The JBM-HH Commissary has changed the number of patrons who are allowed at one time. Shoppers are lined up outside of the commissary Tuesday. Photo by Jeffrey Heeney
Arvester Brooks, Joint Base Myer-Henderson Hall Commissary officer said that while the COVID-19 situation has affected store operations, his staff is working hard to ensure shoppers are safe and able to get the items they need.
Commissary patrons are now seeing some changes caused by the health scare. He noted that operating hours are now from 8 a.m. to 6 p.m. Sundays, 8 a.m. to 7:30 p.m. Monday through Friday, and from 8 a.m. to 6:30 p.m. Saturday. Brooks explained that high-risk patron shopping policies are currently being developed by the JBM-HH command team and commissary officials. The store has also instituted several other shopper safety measures.
“We have 100% military identification card check at the entry and we are asking customers to limit cash handling by paying with credit or debit cards,” said Brooks. “As an additional precaution, we are asking patrons not to bring their personal plastic or cloth shopping bags into the store. This is due to health officials’ speculation that the virus hangs on to plastic and other solid surfaces.”
Brooks said that to ensure everyone has a chance to get the items they need the commissary has placed purchase limits on certain products.
“We have a two-item limit on chicken, turkey, fresh beef and pork, and several other prepacked meat department items,” he explained. “There is a two-package limit on water and a one per purchase limit on goods such as toilet paper, paper towels, tissues, sanitizers, bleach and other cleaning supplies.”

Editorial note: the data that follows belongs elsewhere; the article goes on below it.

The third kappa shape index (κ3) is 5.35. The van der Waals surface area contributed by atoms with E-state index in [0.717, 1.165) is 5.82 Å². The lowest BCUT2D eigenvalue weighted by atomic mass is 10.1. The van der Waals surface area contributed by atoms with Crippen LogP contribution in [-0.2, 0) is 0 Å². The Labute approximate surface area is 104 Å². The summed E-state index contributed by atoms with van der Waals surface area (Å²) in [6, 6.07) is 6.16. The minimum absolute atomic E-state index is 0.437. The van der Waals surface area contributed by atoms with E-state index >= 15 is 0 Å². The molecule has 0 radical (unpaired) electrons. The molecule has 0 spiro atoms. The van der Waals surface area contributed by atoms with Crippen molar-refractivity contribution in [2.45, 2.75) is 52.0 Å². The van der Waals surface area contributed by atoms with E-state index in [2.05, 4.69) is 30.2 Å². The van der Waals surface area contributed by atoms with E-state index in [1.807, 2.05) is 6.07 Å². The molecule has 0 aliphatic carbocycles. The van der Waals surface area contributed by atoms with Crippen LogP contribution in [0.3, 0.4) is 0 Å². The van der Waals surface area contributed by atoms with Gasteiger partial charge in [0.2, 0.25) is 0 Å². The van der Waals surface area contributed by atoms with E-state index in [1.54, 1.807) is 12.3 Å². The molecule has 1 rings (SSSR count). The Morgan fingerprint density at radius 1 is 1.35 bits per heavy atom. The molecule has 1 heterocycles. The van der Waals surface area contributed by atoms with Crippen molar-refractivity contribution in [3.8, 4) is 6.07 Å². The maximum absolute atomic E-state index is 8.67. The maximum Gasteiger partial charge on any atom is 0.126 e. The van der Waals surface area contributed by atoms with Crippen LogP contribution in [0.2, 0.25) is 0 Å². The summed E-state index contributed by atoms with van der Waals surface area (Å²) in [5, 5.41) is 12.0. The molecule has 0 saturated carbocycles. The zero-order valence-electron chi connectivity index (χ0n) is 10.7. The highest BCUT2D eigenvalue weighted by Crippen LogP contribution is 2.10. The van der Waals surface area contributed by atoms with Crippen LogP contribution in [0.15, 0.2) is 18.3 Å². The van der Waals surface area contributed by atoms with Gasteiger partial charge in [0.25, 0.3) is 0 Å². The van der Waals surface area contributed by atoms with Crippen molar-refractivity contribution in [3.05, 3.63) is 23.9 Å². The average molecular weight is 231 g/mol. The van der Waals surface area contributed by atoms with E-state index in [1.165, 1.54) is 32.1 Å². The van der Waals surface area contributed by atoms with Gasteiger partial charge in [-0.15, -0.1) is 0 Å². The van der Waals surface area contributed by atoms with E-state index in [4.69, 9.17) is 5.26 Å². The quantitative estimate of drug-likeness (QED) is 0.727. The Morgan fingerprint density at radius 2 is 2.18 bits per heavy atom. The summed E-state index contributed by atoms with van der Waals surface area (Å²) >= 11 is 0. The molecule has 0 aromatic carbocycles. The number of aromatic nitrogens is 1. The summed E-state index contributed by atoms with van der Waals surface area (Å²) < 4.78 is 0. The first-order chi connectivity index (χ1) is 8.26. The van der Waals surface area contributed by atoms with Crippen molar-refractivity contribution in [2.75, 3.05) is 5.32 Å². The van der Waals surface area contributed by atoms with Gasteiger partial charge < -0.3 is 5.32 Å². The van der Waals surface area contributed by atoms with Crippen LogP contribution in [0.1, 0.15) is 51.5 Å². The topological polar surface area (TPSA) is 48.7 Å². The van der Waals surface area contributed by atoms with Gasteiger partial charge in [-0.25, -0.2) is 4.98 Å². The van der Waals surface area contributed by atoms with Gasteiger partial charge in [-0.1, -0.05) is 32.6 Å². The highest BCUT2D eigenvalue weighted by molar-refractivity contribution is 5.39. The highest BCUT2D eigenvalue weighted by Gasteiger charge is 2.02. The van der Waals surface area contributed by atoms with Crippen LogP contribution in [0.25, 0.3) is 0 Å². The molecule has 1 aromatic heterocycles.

Brooks pointed out that commissary staff is following Centers for Disease Control and Prevention and public health standards on social distancing. To ensure staff and customer safety he outlined some of the steps they’ve taken.
“We are allowing only 50 shoppers in the store at a time and have sanitizing wipes available at the store entrance,” he said. “Signage on safe practices are posted throughout the store and we have marked off 6-feet increments in the checkout lane. If you have a large shopping cart and are behind it, that gives you that approximate 6 feet distance.”
Although there are limits to purchasing certain items, Brooks said there are still challenges.
“Keeping the store stocked has been a challenging, but our distributor and (Defense Commissary Agency) is doing the best they can with the available resources,” he said.
The store was also faced with an issue of managing more truck deliveries, he said.
“Normally we get one truck of dry goods and one truck of chilled goods delivered each day,” said Brooks. “Now we are getting three trucks with dry goods and two trucks with chilled items. We want to get these items out to the customers, so I reached out to our military commanders for help, and they came through for us.”
Since March 24, JBM-HH Marines and Soldiers have been helping at the store. Brooks said the service members are following the same safety measures as store employees.
“Without this assistance, we would not be able to have the store shelves stocked,” he added.
With the goal to continue to keep the commissary operating as safely as possible for the local community, Brooks asked patrons to be patient.
“Please follow our policies and be patient with us as we get through this event,” Brooks said. “We thank our customers who have been patient. This is your commissary, and we want you to be able to continue shopping safely.”